4. To stay sexy, must the German capital remain poor? Sep 17th 2011 | BERLIN | from the print edition Still on the edge CLOUD clamps on to the rooftops in October and stays until April. The language seems equally forbidding to many. Berlin’s streetscapes and restaurants dazzle less than those of Paris or London. Apart from that, it is hard to find fault with the city. Berlin has music, art and nightlife to rival Europe’s more established capitals, but not their high costs and hellish commutes. It is a metropolis with the lazy charm of the countryside. It took a while for people to notice. After the brief euphoria of unification in 1990, the West’s subsidised industry and the East’s socialist enterprise collapsed alongside each other. On measures like employment, public debt and school performance, Berlin ranks at or near the bottom among Germany’s 16 states (it is one of three city-states). Klaus Wowereit, who hopes to be re-elected to a third term as mayor on September 18th, memorably branded the city “poor but sexy”. That is its magnetism. The federal government’s move to Berlin from Bonn in 1999 was a political decision. “Creative” folk are drawn from across Europe and America by cheap studios and frontier-like freedoms. Berlin’s centre still has voids to be built on and argued about. “Easyjetsetters” infest clubs and bars at weekends. More than 1m newcomers have replaced Berliners who have died or left the city since the 1990s. Effervescence pulls in investors. Google plans an “institute for the internet and society”. Industrial clusters have formed in health, transport and green technology. Parts of the media have relocated from Hamburg. Germany will never be as centralised as Britain or France, but if people have something to say to a national audience they tend increasingly to say it in Berlin. Since 2004 Berlin has created jobs at a faster pace than the German average. It leads the country in business start-ups. But the city is defined as much by its inertia as by its energy. A fifth of Berliners live off social transfers. Unemployment is still close to double the national rate because the workforce has recently expanded almost as quickly as the number of jobs. In Berlin “aspiration can be a negative word,” says Philipp Rode of the London School of Economics. Much of its energy comes from outsiders. Even the aspiring are often thwarted: 29% of social scientists and 40% of artists are jobless, according to DIW, a Berlin think-tank. Mr Wowereit, a Social Democrat, strives to channel the city’s edginess while reassuring Berliners weary of change. That is one reason why he is likely to win re-election. (The main suspense involves the Greens, which could replace the ex-communist Left Party as Mr Wowereit’s coalition partner, and the open-source-inspired Pirate Party, which might enter a German state legislature for the first time.) But the straddle is becoming harder. Rents, although still low, have jumped by 30% since 1999. The Swabian yuppie, with multiple offspring and a fondness for coffee bars, is a widely despised figure. “Berlin’s drama”, wrote Berliner Zeitung, a local newspaper, is that its “creative richness is inseparable from its economic poverty.” That will be Mr Wowereit’s puzzle, if he wins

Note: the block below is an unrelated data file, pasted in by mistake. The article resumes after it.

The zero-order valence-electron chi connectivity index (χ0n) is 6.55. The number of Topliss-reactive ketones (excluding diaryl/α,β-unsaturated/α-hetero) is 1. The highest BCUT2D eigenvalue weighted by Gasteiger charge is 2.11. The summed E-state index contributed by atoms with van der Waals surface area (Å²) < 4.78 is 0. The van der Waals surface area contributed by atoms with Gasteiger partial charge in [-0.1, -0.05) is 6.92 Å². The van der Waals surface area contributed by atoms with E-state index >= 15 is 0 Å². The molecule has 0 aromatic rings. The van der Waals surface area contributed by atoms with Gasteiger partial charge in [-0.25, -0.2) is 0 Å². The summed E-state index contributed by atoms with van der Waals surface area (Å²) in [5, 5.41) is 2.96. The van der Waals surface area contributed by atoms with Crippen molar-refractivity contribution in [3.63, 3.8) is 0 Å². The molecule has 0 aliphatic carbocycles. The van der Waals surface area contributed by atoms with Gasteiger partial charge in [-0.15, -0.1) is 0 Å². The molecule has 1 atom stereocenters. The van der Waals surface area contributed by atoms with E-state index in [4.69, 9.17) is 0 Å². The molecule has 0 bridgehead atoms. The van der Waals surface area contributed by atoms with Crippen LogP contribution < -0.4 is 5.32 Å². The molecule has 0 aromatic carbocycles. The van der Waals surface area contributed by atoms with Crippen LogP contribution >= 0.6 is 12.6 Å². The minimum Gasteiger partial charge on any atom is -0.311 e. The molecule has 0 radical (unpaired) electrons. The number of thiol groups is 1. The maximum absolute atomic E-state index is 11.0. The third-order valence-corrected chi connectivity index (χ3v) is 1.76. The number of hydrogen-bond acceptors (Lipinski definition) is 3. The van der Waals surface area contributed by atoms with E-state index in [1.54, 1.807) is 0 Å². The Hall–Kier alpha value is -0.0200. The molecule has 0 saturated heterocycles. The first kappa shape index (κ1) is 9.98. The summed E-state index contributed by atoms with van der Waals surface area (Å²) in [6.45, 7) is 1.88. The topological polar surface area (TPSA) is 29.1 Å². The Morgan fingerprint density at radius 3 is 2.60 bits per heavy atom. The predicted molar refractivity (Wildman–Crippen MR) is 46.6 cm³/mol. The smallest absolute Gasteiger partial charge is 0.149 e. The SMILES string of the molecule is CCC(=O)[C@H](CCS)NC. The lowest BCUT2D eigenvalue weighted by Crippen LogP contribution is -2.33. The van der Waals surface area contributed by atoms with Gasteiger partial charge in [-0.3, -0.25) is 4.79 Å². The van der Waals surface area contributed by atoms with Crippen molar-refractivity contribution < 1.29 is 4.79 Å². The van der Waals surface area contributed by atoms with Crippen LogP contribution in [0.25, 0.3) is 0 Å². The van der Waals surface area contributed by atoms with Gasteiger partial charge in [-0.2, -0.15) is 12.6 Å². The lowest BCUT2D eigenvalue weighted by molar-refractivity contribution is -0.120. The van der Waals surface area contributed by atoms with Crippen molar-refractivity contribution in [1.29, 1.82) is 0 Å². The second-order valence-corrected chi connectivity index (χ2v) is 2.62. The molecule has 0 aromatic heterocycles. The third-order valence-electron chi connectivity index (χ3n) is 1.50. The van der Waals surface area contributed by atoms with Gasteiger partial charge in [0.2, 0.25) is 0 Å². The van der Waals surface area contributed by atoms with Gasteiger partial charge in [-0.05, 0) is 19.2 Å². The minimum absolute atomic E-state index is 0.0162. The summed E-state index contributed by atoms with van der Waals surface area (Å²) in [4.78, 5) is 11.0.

5. We happen to know of a housing development in Southern California that recently had its central road repaved. Out went the crumbling asphalt and nasty old speed bumps, and in went shiny new black pavement... and an additional helping of nasty new speed bumps. The paving company had actually doubled the number of bumps, presumably in an attempt to slow down traffic through this residential area. What actually resulted was cars now speeding up even quicker and slowing even faster between the bumps, wasting gas, wearing out brakes and putting out more emissions in the process. Too bad they didn't know about these new speed bumps from the fertile minds of designers Jae-yun Kim and Jong-Su Lee. These sleeping policemen actually flatten when the vehicle is traveling the speed limit, but stay upright when someone is speeding. The new design uses a small damper inside to flatten out when a car drives over it at low speed, but higher forces from a faster vehicle keep it upright, causing a nasty jolt. To make them more visible than your typical speed bump, they're outfitted with LEDs all around. The designers say their goal was to encourage drivers to maintain a constant slow speed, reducing the amount of stops and starts made, and thereby the amount of exhaust pollution from the car. The world's first green speed bumps? These are just a concept for now, but hopefully someone will put them into production soon, and bring them to So. Cal.